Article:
From the Family Voices Blog – Building your own support network

We have all Melissa_Murphyheard that it “takes a village” to raise a child. But what happens when you have to build that village yourself? Where should you begin?

When my daughter was diagnosed with a rare genetic syndrome called Williams Syndrome, I needed to learn how to navigate a new world of early intervention. I was already overwhelmed as the mother of two preschool-age children with a challenging career. Not only did I not know the answers to many of my questions, I did not even know where to look for answers. I needed help, and fast.

I started the way I would begin any new project – with research. I began on the internet, looking for support groups and any local and state resources that may be helpful. I sent many emails to folks I did not know; most responded immediately and were incredibly generous with their time and expertise. I soon realized I needed to build a support system that is a combination of the professional and personal.

Professional Support

Gather experts that know the system, know the program, know your child, and then rely on their expertise. We are fortunate in Pennsylvania to have myriad free resources that are available to help support your family, but it’s not always easy to find out about how to access them. If you have a trusted teacher or therapist, ask them what resources are available, and then call or email those contacts. I was amazed at how responsive the folks in Harrisburg were to my questions. I also participated in an incredible free training program through Temple University’s Institute on Disabilities, which connected me with a network of professionals that could help my child.

Personal Support

But you also need personal support, especially other parents traveling a similar path. These people may be at your preschool, your church or synagogue, neighbors, or moms you connect with online. Because my daughter has a rare diagnosis, Facebook has been an invaluable resource. I was able to connect with other moms who understood exactly what I was going through, and who could offer reliable advice and support. And these virtual friends have become “real life” friends, some of the most meaningful and supportive relationships in my life.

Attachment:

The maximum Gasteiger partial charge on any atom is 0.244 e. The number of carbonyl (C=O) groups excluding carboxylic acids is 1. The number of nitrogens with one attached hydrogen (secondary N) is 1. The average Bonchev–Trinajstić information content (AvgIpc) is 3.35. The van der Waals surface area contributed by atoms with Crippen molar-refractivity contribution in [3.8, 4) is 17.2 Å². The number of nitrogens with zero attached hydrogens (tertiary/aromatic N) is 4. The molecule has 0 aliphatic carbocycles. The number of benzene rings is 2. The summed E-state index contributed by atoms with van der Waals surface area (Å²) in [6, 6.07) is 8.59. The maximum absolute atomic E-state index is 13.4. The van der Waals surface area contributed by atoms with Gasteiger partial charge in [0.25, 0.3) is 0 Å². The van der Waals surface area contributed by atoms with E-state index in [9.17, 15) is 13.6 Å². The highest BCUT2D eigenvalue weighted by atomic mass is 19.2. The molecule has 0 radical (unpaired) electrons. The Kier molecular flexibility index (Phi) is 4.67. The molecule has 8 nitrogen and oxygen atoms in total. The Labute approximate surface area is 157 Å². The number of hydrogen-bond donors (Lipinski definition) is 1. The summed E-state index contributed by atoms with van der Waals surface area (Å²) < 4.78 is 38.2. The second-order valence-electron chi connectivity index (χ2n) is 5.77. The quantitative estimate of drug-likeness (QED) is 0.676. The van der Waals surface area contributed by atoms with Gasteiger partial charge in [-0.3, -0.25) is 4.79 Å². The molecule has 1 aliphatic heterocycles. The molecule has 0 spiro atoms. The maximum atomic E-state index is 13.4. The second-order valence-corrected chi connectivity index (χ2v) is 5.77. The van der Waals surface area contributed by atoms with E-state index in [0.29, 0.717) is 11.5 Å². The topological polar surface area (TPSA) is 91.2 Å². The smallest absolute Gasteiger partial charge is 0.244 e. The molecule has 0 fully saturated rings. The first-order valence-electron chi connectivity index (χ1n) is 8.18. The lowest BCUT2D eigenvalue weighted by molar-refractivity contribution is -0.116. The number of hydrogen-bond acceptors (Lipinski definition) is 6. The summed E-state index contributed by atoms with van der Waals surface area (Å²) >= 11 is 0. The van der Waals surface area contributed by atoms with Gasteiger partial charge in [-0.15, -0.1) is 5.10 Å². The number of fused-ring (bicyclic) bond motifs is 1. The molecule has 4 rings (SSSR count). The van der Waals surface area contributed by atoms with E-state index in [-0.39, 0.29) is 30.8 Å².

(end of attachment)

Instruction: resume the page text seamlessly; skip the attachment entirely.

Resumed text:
In fact, I asked some of my fellow mamas for their best advice – how they knew they needed more support, and how they built their own support network. Here is what they said:

  • “I realized I needed more support when anger began to undermine my primary parenting goal, that my children should always feel loved and secure at home and know that they are worthy of kindness especially in their dark moments.”
  • “Connect…connect…connect! Find a small group of people that get it so that you don’t feel so alone; it’s so important to know you have someone whose been there done that and that you can feel comfortable reaching out to for support.”
  • “First and foremost, I cannot stress how beneficial it has been to have confidants who are going through a similar experience. It’s the club I never wanted to be a part of but I am so glad to be a member now.”

Remember, YOU are the expert on your child, YOU are their first teacher and YOU are their most important advocate. If you don’t have the support that you need, you can’t possibly meet your child’s needs. Reach out and connect, there are many teachers, professionals and fellow parents just waiting to support you.

– Melissa Murphy, Wynnewood, PA. Many thanks to Jamie Burden, Erin Putman and Erin Rupolo for their valuable input.

Do you know of other resources or tips you’d like to share? Add a comment below or email


  • Pennsylvania offers Early Intervention services for free to all eligible children. Early Intervention provides specialized services to children from birth to age five with developmental delays or disabilities and their families. The services will vary by each child depending on your child’s needs, and may take place in the home, in a child care program, or other setting. Call the CONNECT hotline at 1-800-692-7288 to get started.
  • Check out What’s Happening in Your County page for listings of other parent support groups in your community.
  • Links to Parenting and Family Support Programs (PA Family Support Alliance). Links to affiliate programs with the PA Family Support Alliance
  • Parent to Parent Pennsylvania – an organization that links families of children with disabilities or special needs for support and friendship


Photo credit: Bill Levin

Posted 1/13/15

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